For the first time writers in India matter, and not for their writing: Ashok Vajpeyi on returning his Sahitya Akademy award
Jaipur: Ashok Vajpeyi was perhaps one of the first few writers to lodge their protest against growing intolerance in the country by returning their Sahitya Akademy Award in October 2015.
On the sidelines of Jaipur Literature Festival, where Vajpeyi had a session, the former chairman of Lalit Kala Academy stood his ground and stated that he would not take his Sahitya Akademy award back. “Intolerance levels remain high and widespread. Look at what happened to a Dalit student driven to suicide. This is also intolerance.”
Vajpeyi has even returned honorary D. Litt degree that Hyderabad University had given him. While speaking to IBNLive.com, Vajpeyi mentioned why it was important to protest without thinking if it will make any difference. “You are acting in a particular manner to make a difference. That it doesn’t make a difference is another matter. That should not prevent you from saying or presenting your truth. Writers are those who try to say the truth and also keep on doubting on the truth.“
Vajpeyi explained that ‘award wapsi’ was a means to attract government’s attention to the raging issue. “ When this entire thing started happening, there were 80 intellectuals of the country who signed a petition and only one newspaper published it. No one even took notice. So something dramatic had to happen to attract maximum attention.“
But isn’t returning an award a way of dishonouring those who have given you the honour? “Not really. It was not to disrespect anyone who thought you were fit enough to be awarded. To be honest all this time writers in India did not matter. For the first time they started mattering not for their writing but for what they were saying.“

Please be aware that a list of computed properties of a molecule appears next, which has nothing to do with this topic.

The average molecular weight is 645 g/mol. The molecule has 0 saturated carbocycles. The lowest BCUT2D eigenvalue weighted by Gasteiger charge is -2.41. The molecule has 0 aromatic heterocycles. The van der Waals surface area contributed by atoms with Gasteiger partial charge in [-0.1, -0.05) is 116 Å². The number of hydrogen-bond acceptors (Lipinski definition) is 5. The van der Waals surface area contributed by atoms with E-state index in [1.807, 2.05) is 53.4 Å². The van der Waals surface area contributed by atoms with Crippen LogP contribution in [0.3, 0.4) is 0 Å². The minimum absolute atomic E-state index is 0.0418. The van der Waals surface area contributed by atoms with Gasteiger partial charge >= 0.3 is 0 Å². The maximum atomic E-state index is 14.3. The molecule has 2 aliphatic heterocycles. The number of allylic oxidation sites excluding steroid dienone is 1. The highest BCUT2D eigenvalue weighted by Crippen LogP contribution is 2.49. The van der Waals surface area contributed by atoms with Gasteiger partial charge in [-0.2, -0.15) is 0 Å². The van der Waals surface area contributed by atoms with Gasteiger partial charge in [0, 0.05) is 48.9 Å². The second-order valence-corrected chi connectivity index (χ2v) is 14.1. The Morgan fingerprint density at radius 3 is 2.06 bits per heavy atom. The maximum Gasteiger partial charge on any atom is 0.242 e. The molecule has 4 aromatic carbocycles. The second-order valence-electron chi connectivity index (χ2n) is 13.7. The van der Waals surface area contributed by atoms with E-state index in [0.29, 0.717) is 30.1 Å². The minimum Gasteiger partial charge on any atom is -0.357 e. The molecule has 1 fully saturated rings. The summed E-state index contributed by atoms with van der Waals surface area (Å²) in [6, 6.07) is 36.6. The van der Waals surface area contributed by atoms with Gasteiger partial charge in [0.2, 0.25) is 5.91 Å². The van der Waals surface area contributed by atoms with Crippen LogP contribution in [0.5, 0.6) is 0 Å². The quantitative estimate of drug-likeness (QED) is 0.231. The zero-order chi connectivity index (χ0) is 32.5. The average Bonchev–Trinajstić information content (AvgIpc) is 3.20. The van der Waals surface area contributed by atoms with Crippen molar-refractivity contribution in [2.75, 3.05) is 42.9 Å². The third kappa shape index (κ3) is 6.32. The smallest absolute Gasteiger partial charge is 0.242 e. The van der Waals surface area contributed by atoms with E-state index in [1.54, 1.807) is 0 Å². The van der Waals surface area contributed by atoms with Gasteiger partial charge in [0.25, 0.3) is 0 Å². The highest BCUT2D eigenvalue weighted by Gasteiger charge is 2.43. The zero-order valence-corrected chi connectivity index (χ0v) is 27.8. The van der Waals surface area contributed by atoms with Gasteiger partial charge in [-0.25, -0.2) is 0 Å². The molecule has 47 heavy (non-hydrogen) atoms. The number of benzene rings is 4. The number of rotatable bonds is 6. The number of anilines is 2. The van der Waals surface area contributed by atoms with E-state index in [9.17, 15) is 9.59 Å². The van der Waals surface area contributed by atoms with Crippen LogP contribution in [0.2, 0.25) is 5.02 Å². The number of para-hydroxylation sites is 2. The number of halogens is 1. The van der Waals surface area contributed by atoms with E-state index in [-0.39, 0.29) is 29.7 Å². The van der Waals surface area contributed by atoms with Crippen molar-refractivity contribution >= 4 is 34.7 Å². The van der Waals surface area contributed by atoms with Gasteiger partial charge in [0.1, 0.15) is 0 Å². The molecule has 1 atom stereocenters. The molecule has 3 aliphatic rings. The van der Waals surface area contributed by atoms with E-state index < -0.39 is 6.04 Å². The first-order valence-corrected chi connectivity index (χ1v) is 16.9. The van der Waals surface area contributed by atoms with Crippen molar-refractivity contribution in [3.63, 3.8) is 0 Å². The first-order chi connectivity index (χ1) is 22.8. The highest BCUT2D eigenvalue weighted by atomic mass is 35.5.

Vajpeyi also admitted that India has been an intolerant country for a while but added that it shouldn’t stop people from protesting about it now. “We are a democratic polity. As writers we are in a position to bring to the notice of people what’s happening to them, the kind of issues that have been simmering,” said the poet and added, “Even if writers have spoken about intolerance in the past that should not stop us from talking about it now.”
“The President Of India has told us that we have succeeded in bringing the issue of intolerance in the national agenda.”
The former bureaucrat said more than the government he was concerned about how people of the country were reacting to certain issues.
The renowned poet, who has written thought provoking poetry in Hindi, blamed the middle-class of India for alienating its mother tongue for the downfall of regional writing in India. “We now have a middle class which has nothing much to with its mother tongue. Besides lit-fests can’t be seen as standard setting platforms. A regional language writer can be good and can have a strong fan base but they may not be comfortable to talk publicly. A lot of writers are not comfortable in speaking in English. That does not cut in to their stature."
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